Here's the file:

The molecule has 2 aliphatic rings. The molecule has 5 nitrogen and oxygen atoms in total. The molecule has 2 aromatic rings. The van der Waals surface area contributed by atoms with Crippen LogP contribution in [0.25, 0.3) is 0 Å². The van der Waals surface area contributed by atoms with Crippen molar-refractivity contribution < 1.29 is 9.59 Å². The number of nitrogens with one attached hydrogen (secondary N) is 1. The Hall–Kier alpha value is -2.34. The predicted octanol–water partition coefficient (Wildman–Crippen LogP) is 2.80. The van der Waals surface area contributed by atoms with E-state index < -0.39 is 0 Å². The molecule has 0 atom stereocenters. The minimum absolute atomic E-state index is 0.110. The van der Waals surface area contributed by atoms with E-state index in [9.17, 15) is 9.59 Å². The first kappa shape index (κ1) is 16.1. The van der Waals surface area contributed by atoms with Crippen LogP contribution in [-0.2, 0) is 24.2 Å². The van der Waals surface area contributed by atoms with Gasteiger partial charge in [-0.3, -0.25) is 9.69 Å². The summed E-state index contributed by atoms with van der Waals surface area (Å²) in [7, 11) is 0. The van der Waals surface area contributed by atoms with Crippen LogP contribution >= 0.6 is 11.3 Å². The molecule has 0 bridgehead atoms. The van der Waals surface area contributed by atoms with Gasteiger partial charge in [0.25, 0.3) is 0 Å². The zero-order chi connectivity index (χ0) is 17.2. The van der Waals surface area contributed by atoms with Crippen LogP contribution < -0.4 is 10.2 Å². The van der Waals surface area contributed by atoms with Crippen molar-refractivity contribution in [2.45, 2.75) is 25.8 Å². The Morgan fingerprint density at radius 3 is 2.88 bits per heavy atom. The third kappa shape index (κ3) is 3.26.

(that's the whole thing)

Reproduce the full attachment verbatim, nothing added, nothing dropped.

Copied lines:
The molecule has 2 aliphatic rings. The molecule has 5 nitrogen and oxygen atoms in total. The molecule has 2 aromatic rings. The van der Waals surface area contributed by atoms with Crippen LogP contribution in [0.25, 0.3) is 0 Å². The van der Waals surface area contributed by atoms with Crippen molar-refractivity contribution < 1.29 is 9.59 Å². The number of nitrogens with one attached hydrogen (secondary N) is 1. The Hall–Kier alpha value is -2.34. The predicted octanol–water partition coefficient (Wildman–Crippen LogP) is 2.80. The van der Waals surface area contributed by atoms with E-state index < -0.39 is 0 Å². The molecule has 0 atom stereocenters. The minimum absolute atomic E-state index is 0.110. The van der Waals surface area contributed by atoms with E-state index in [9.17, 15) is 9.59 Å². The first kappa shape index (κ1) is 16.1. The van der Waals surface area contributed by atoms with Crippen LogP contribution in [-0.2, 0) is 24.2 Å². The van der Waals surface area contributed by atoms with Gasteiger partial charge in [-0.3, -0.25) is 9.69 Å². The summed E-state index contributed by atoms with van der Waals surface area (Å²) in [7, 11) is 0. The van der Waals surface area contributed by atoms with Crippen LogP contribution >= 0.6 is 11.3 Å². The molecule has 0 bridgehead atoms. The van der Waals surface area contributed by atoms with Gasteiger partial charge in [0.25, 0.3) is 0 Å². The zero-order chi connectivity index (χ0) is 17.2. The van der Waals surface area contributed by atoms with Crippen LogP contribution < -0.4 is 10.2 Å². The van der Waals surface area contributed by atoms with Crippen molar-refractivity contribution in [2.45, 2.75) is 25.8 Å². The Morgan fingerprint density at radius 3 is 2.88 bits per heavy atom. The third kappa shape index (κ3) is 3.26.